Journaling is a great habit for now, but journaling also can have big impacts on future you. Justin outlines three ways keeping a journal can improve life for your future self.
00:00 Hello and welcome to Process. My name is Justin DiRose, community leader at the Productivity Guild, and today we’re talking about journaling for future you. As with last week I’m still little under the weather, so bear with me with my voice. I’m a little congested. It’s not very fun especially when you’re trying to talk into a microphone, but we’re going to get through this one and I think today’s topic is going to be pretty interesting. But first I wanted to give you a quick update on the Bear Primer. As I mentioned last week, we are scaling back the scope of the Making Sense of Bear course and putting it into a small primer inside of the Productivity Guild Pro membership. Well, I mentioned last week I had the videos recorded and I now have them all edited and ready to go so I’ll be getting those posted within the next week or two. So be looking forward to that if you have a Pro membership. And if you don’t have a Pro membership, you can sign up for a one month free trial using the code PROCESS19.
00:58 Onto today’s topic. Journaling for future you. If you’ve hung around the productivity space at all, you’ve probably run across articles that are talking about just how amazing journaling is for your mental health and your emotional health. And I fully get behind the reasons for that. There is some thing that activates inside of you when you actually put what’s your thoughts and feelings are on paper. There’s a release that happens there and it’s part of being an emotionally healthy individual and being more emotionally healthy oftentimes means that we can be more present in our lives. But that’s not what I want to talk about today because I feel like those praises have been sung enough by other productivity and journaling people all around the world.
01:46 Instead, today I want to talk about three main areas that you can journal for your future self. Then when you revisit your journals, that they’ll be all the more helpful for you. Reason number one, celebration. Lots of people talk about having a journal of your accomplishments, things that you’ve gotten done during the day, things, goals that you’ve reached, um, important things that have happened in your life that are significant to you, such as getting a new job or a promotion or whatever that may be. It’s really fun to write those things down in the moment. Where I feel like this comes into play is down the road when you’re not feeling very successful, when you’re not feeling very happy, when you’re not feeling very good. It’s in those moments when we need something to go back to and remember where we have been successful because it’s easy to forget who we are.
02:38 It’s easy to forget where we’ve come from and it’s easy to forget just how many things in our lives have gone right. And so I know something that I haven’t been the best at, but I try to do every once in awhile is when I’m feeling down, I try to remember the good things that have happened in my life. It’s partly gratitude, but it’s also partly like, hey, these amazing things are going on. These amazing things have happened and when I remind myself of that, it brings me up to a better place. It brings me to a place where I can see a little bit more clearly and get out of my funk a little bit easier. Instead of feeling sorry for myself, I remember like, Oh yeah, life is actually pretty good and some really amazing things have happened and this negative situation isn’t going to stick around forever.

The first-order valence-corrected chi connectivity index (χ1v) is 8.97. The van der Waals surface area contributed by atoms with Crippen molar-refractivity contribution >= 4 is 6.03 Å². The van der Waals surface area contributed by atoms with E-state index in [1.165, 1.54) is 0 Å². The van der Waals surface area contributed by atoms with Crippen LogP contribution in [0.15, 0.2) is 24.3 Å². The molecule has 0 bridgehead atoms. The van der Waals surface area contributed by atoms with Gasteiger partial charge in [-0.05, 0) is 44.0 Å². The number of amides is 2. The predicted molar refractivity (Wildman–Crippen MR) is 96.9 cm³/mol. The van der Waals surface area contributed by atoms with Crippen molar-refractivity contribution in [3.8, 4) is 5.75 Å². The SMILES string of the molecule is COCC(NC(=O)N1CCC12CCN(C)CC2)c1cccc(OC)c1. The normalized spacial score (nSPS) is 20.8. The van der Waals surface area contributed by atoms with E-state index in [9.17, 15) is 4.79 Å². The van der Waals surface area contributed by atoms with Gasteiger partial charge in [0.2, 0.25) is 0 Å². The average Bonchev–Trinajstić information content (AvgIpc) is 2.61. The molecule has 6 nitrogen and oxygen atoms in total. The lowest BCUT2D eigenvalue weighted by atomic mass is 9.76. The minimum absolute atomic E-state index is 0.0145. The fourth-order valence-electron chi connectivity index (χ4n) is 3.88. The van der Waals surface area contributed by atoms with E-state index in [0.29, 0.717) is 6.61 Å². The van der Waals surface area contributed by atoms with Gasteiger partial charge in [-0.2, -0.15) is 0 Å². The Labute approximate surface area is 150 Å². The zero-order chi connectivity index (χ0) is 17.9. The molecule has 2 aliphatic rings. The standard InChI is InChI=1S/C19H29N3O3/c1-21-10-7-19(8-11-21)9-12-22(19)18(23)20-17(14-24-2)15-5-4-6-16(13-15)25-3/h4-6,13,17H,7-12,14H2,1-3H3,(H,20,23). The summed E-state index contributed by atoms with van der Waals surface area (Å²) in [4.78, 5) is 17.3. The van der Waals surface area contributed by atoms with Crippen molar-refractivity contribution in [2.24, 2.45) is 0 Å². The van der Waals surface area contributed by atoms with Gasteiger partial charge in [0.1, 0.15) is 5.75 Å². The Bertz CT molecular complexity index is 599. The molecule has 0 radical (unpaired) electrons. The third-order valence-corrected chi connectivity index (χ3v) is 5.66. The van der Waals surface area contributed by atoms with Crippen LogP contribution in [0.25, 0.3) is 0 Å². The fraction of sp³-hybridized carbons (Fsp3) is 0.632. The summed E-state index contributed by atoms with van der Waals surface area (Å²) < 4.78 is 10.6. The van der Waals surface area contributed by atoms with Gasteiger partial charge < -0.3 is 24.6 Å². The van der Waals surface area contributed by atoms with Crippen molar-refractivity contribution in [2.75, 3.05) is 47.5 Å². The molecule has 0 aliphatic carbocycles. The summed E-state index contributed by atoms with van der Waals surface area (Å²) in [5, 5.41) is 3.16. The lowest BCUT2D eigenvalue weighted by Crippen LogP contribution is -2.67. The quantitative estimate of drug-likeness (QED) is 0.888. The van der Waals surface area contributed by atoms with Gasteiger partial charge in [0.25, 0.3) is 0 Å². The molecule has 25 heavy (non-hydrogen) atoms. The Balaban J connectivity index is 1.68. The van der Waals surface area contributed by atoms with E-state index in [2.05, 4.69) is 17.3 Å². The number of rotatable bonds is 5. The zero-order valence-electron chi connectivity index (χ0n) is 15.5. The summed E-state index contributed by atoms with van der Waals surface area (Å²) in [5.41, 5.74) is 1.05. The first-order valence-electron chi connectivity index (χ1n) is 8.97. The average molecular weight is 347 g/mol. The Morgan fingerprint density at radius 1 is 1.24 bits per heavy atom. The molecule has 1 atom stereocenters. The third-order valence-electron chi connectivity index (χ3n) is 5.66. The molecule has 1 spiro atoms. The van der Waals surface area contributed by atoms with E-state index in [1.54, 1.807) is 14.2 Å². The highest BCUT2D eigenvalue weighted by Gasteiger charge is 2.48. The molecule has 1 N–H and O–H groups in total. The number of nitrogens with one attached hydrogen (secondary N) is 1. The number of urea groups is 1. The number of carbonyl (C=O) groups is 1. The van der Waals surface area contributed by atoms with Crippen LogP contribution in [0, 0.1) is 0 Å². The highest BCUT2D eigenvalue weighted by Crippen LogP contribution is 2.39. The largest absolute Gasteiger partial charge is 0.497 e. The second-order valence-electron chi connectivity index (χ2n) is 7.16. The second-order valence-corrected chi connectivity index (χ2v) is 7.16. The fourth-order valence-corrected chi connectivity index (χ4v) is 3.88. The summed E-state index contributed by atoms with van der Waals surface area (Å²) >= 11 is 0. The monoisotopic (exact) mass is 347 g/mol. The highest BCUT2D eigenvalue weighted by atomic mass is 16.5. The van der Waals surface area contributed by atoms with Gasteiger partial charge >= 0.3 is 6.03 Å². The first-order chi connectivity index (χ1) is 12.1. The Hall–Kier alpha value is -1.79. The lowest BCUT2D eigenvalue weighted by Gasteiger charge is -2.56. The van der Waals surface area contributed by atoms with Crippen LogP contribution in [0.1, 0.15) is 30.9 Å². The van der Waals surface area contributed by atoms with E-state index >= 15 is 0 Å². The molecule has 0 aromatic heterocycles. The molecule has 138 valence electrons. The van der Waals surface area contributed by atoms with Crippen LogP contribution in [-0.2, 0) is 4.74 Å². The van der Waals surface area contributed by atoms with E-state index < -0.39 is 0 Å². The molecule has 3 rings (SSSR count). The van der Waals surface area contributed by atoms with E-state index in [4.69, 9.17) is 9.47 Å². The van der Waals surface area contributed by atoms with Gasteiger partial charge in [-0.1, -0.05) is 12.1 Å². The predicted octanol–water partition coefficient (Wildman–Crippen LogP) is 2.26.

03:25 Reason number two, progress. When we’re trying to develop ourselves or do something different with our lives, it’s often very easy to get trapped in a very short time span and look at ourselves, you know, say over the course of a month that I get better on this thing or over the course of six months did I get better on this thing. But to be honest, most change happens in our lives very slowly. So for example, if you’re trying to become a healthier person and you’re eating a bunch of fast food, you don’t exercise, you don’t really get out of the house all that much. I mean, I say this because I’ve been there in my life. It could be really discouraging to try to gauge your progress based upon where you want to be in the future after a week. Honestly, this is I think where most people get tripped up when they’re trying to make bigger changes in their lives as they’re trying to make them in such a tight scope of things and a tight scope of time.
04:25 So that doesn’t really make sense in our brains. Like we get this ideal picture that were just like, oh, snap of the fingers, let’s get it done. I’ve definitely fallen victim to that myself, but it’s not how life works. In fact, most changes like this take place over a long period of time. So on the example of health, health is a lifelong process. You can be the healthiest that you’ve ever been at every single day in your life going forward, but it’s because you’re making little steps along the way. There’s no absolute cap to the peak of your health. It’s a matter of taking care of yourself every day and making slight improvements along the way. In order to avoid getting trapped by this one, we have to have the mindset that it’s a longterm investment to do something like this. The other part where I find journaling to be helpful is that if we track our journey along the way, going back to reason number one to celebrate our accomplishments and remember those, especially when we’re feeling down, we can also utilize those pieces in our journal to remind us of our progress over time.